Welcome Holler Roast’s first coffee from our neighbor Mexico. We are proud to present a superior coffee that comes from the high mountains in the southernmost province of Mexico.

The Soconusco region is wedged between the Sierra Madre de Chiapas and the Pacific Ocean, and it’s here that a cooperative of 8,000 smallholders produce the best coffee in the country. In fact, Chiapas is the top producer of quality organic coffee worldwide.

What Makes Chiapas FTO Taste So Good?

The climate is perfect: it’s warm, humid, and receives enough rain to keep the volcanic soil damp. Also, many diseases and pests fail to flourish in these highlands the way they do lower down.

Since the mid-19th century, when coffee plants were imported from Guatemala, farmers have used healthy, quality agricultural techniques and manually harvested only their best beans. Next, they begin the process that turns coffee cherries into roast-ready beans by washing and drying the harvest in their own communities.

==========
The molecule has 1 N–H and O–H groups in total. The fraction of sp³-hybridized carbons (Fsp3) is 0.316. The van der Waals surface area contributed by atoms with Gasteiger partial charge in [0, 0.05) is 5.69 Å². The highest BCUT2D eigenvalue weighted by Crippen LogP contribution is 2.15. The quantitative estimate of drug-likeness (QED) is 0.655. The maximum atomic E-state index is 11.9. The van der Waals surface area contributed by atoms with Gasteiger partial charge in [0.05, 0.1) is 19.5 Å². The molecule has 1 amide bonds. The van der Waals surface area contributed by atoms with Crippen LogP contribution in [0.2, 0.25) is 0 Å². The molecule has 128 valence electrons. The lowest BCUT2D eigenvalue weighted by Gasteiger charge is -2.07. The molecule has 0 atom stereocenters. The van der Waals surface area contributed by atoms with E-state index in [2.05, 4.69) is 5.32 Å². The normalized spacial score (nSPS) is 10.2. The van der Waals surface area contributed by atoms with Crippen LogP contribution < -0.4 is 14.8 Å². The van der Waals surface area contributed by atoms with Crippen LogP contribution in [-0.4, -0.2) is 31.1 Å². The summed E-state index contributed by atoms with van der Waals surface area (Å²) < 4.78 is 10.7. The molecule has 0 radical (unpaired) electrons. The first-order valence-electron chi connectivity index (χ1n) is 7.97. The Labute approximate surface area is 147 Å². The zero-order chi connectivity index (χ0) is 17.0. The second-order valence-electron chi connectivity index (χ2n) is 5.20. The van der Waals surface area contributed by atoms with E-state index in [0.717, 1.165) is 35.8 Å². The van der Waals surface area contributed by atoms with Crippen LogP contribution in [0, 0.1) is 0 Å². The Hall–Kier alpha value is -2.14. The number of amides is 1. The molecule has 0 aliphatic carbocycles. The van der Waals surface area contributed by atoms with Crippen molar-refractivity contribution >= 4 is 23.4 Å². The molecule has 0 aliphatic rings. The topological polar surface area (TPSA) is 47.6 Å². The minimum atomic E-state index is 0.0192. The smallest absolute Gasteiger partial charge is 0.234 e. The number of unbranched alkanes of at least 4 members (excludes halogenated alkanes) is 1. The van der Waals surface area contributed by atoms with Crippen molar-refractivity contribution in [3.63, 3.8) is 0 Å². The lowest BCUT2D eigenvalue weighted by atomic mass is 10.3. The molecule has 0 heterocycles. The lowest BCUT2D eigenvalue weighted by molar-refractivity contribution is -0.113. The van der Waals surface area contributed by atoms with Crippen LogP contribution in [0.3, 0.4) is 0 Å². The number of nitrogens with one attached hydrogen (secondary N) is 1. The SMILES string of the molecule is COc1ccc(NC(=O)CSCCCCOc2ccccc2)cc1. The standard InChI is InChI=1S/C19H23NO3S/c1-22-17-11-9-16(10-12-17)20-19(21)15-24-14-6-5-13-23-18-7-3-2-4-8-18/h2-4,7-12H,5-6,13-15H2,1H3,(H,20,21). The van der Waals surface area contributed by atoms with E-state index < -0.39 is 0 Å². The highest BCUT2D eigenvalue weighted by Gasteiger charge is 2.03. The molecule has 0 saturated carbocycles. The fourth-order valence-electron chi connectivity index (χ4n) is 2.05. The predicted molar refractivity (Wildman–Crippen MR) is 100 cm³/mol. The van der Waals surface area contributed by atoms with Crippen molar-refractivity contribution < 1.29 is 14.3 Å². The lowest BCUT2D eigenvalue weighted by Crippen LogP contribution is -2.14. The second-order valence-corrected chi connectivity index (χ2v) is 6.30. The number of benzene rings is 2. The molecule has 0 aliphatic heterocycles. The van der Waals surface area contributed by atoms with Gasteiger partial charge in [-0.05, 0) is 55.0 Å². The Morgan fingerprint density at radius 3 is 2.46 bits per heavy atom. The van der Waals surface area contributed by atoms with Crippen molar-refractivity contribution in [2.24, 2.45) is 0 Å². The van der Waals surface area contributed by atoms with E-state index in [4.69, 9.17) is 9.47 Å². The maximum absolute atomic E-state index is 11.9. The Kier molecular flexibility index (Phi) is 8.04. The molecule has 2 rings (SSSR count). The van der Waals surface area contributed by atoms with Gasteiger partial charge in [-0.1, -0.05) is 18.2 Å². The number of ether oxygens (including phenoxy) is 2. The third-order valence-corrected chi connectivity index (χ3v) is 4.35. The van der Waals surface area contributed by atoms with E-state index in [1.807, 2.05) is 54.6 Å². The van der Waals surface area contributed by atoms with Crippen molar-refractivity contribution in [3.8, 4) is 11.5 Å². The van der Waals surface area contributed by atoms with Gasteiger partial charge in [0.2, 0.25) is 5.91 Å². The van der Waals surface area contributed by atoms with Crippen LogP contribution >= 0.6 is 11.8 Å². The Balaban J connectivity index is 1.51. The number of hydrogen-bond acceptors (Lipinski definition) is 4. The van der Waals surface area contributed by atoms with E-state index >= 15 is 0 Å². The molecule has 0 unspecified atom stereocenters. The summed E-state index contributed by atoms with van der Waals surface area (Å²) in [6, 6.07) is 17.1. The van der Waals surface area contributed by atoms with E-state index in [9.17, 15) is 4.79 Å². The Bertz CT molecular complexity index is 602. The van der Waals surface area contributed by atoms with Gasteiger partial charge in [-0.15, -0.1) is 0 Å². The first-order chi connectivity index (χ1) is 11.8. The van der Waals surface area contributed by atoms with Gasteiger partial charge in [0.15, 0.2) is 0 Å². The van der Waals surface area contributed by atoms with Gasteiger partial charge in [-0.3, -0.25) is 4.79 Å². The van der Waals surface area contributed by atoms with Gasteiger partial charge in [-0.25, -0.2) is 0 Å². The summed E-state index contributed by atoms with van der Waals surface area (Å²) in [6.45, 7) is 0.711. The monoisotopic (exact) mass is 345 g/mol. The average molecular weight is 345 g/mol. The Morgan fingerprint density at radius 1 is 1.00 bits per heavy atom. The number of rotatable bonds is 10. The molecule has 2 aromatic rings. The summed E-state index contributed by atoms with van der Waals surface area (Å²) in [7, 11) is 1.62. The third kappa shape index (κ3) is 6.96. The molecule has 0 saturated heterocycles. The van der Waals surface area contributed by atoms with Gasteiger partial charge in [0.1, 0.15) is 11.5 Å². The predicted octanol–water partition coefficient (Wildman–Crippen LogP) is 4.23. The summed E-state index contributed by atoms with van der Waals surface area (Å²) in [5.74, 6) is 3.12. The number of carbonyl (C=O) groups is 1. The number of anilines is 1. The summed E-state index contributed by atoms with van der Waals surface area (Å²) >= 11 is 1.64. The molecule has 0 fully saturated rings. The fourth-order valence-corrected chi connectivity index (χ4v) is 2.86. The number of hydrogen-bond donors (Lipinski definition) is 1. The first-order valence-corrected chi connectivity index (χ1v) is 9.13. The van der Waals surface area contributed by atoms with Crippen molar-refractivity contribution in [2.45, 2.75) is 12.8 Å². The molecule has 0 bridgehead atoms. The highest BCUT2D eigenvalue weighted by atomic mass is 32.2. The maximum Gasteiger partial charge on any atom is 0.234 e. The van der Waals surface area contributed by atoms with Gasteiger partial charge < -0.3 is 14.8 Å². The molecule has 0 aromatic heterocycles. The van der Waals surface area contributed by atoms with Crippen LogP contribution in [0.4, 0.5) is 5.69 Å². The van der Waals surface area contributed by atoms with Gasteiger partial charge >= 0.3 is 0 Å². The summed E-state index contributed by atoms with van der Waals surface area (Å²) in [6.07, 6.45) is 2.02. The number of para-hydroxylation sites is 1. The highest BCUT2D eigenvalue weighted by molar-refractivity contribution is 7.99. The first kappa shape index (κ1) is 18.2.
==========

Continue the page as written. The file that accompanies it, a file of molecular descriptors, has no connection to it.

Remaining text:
The Chiapas coffee bean is famous for its aroma, intensity, and body. Expect a medium-bodied cupful of chocolaty, fruity flavor and little or no bitterness. Sniff caramel.

Soconusco

The coastal Soconusco region has nurtured people since at least 5500 BC. It’s the oldest Mesoamerican culture that has yet been discovered. After the early Chantuto peoples, other civilizations rose, flourished, and passed away, including Maya and Inca. Even today, Chiapas is home to more than a dozen federally recognized indigenous ethnicities, and threads of the individual languages survive: Tzeltal, Tzotzils, Ch’ols, Tojolabals, Lacandons, Zoques, Mochós, Mams, and Guatemalan migrant groups like the Kekchi, Chuj, Ixil, Kanjobal, K’iche’, and Cakchikel. During colonial and post-colonial times, these people have kept portions of their ancestral identities.

Off the Topic

One classic movie, The Treasure of the Sierra Madre (1949, based on a 1927 book by B. Traven), closes this coffee description on a coffee-drinking note. Humphrey Bogart, John Huston, Tim Holt, starred. Walter Huston, John’s father, played a superb role as the crusty old miner who knew what was what. Notice who’s drinking coffee – no doubt Chiapas FTO.